Words by Eliesha Rae. Photos by Will James.
While patrons of even the most suburban cafes in the city have had time to wrap their heads around beef tartare for lunch, or knowing that the unnecessarily fancily named croque monsieur is a ham and cheese toastie, our country cousins have had a reputation for being a bit slower to the table (pun intended). It takes time to convince the masses that “smashed avo” is no longer the dish du jour and the local kitchen maestros must be forgiven for catering to the lower common denominator.
Not so at Tuki, however. Newly appointed chef Benjamin O’Brien, who cites his inspirations as Alice Waters (of Chez Panisse fame) and French born Raymond Blanc, has his ear to the ground, his eyes peeled and his tastebuds keened for the latest and greatest in seasonality, sustainability and sensational sustenance.
“There is a lot more interest in food and cooking (in recent years), it has become a real spectator sport, lots of media on it. There is more diversity in our habits and greater self-awareness, but a sad general ineptitude when it comes to actually making ourselves food and a huge dependence on packaging and labels to tell us what things are… try buying swede at a checkout!” laments O’Brien.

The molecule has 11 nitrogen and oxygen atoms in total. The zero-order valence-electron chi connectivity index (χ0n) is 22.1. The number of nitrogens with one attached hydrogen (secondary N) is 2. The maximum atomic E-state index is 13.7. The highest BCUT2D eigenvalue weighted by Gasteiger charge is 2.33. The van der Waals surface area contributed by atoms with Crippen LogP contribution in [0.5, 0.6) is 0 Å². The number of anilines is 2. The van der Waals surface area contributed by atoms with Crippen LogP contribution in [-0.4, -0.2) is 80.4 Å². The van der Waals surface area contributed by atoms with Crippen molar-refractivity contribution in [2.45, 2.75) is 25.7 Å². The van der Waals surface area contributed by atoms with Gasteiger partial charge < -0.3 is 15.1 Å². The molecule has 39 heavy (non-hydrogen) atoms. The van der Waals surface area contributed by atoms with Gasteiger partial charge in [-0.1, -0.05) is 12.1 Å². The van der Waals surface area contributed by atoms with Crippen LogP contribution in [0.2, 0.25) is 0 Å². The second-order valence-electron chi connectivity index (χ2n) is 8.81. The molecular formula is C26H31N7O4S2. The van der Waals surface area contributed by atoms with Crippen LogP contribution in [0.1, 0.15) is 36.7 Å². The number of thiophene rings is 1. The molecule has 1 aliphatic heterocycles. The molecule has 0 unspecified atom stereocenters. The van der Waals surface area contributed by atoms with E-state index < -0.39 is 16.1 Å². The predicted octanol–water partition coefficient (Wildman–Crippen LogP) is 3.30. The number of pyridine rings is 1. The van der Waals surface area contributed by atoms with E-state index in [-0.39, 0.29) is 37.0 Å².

Tuki is a special place, situated on the historic “Stoney Rises”, the property is a traditional grazing property; the woolshed, miner’s cottage and stable restaurant are all original buildings. The area has been consistently farmed for 150 years. When the owners, Robert and Jan first opened the farm to the public in 1985, the property was home to Australia’s largest commercial flock of Tukidale sheep – hence the name ‘Tuki’.
Robert and Jan did all the cooking themselves for the first 30 years at Tuki and they are now embracing the opportunity to collaborate with a chef who shares their passion and values.
“The food culture in our area is changing as people realise what a magnificent food bowl Victoria is,” says Jan, “the café culture in Ballarat is blossoming and there are some really interesting multicultural restaurants reflecting the population shift. Our chef, Benjamin O’Brien is amazing, with such a broad knowledge base… he has added a creative flair (while continuing to use) our farm produce.”
The trout that stock the ponds are reared on the property and the good quality water they live in contributes to the flavour. The lamb and beef products on the menu come from Tuki’s own flock and their vegetable garden continues to expand exponentially!